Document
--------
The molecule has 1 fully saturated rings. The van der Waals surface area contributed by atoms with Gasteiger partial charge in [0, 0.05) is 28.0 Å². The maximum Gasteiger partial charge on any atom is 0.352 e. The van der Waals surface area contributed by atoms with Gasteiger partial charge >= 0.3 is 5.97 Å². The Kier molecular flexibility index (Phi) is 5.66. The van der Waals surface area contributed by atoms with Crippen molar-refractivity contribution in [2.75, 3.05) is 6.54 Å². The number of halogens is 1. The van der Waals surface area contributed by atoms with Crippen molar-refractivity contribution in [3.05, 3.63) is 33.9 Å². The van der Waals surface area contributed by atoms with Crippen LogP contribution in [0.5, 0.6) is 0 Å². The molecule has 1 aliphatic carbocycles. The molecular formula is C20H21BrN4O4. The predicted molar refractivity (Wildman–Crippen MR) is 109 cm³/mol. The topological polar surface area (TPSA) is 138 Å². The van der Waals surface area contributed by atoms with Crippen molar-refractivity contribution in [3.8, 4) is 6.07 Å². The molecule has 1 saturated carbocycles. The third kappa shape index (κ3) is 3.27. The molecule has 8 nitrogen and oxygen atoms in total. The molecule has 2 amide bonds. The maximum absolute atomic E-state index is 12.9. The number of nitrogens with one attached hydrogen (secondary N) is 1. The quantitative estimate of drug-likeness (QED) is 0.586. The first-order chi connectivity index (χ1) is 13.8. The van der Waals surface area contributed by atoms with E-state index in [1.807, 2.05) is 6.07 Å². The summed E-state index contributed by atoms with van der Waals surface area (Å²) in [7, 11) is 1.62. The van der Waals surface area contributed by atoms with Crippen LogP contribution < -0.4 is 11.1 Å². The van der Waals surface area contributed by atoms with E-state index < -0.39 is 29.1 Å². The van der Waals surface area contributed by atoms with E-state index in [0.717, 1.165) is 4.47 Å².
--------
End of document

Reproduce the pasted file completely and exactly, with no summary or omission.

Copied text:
The molecule has 1 fully saturated rings. The van der Waals surface area contributed by atoms with Gasteiger partial charge in [0, 0.05) is 28.0 Å². The maximum Gasteiger partial charge on any atom is 0.352 e. The van der Waals surface area contributed by atoms with Gasteiger partial charge >= 0.3 is 5.97 Å². The Kier molecular flexibility index (Phi) is 5.66. The van der Waals surface area contributed by atoms with Crippen molar-refractivity contribution in [2.75, 3.05) is 6.54 Å². The number of halogens is 1. The van der Waals surface area contributed by atoms with Crippen molar-refractivity contribution in [3.05, 3.63) is 33.9 Å². The van der Waals surface area contributed by atoms with Crippen LogP contribution in [0.5, 0.6) is 0 Å². The molecule has 1 aliphatic carbocycles. The molecular formula is C20H21BrN4O4. The predicted molar refractivity (Wildman–Crippen MR) is 109 cm³/mol. The topological polar surface area (TPSA) is 138 Å². The van der Waals surface area contributed by atoms with Crippen molar-refractivity contribution in [3.8, 4) is 6.07 Å². The molecule has 1 saturated carbocycles. The third kappa shape index (κ3) is 3.27. The molecule has 8 nitrogen and oxygen atoms in total. The molecule has 2 amide bonds. The maximum absolute atomic E-state index is 12.9. The number of nitrogens with one attached hydrogen (secondary N) is 1. The quantitative estimate of drug-likeness (QED) is 0.586. The first-order chi connectivity index (χ1) is 13.8. The van der Waals surface area contributed by atoms with E-state index in [1.807, 2.05) is 6.07 Å². The summed E-state index contributed by atoms with van der Waals surface area (Å²) in [7, 11) is 1.62. The van der Waals surface area contributed by atoms with Crippen LogP contribution < -0.4 is 11.1 Å². The van der Waals surface area contributed by atoms with E-state index < -0.39 is 29.1 Å². The van der Waals surface area contributed by atoms with E-state index in [0.717, 1.165) is 4.47 Å².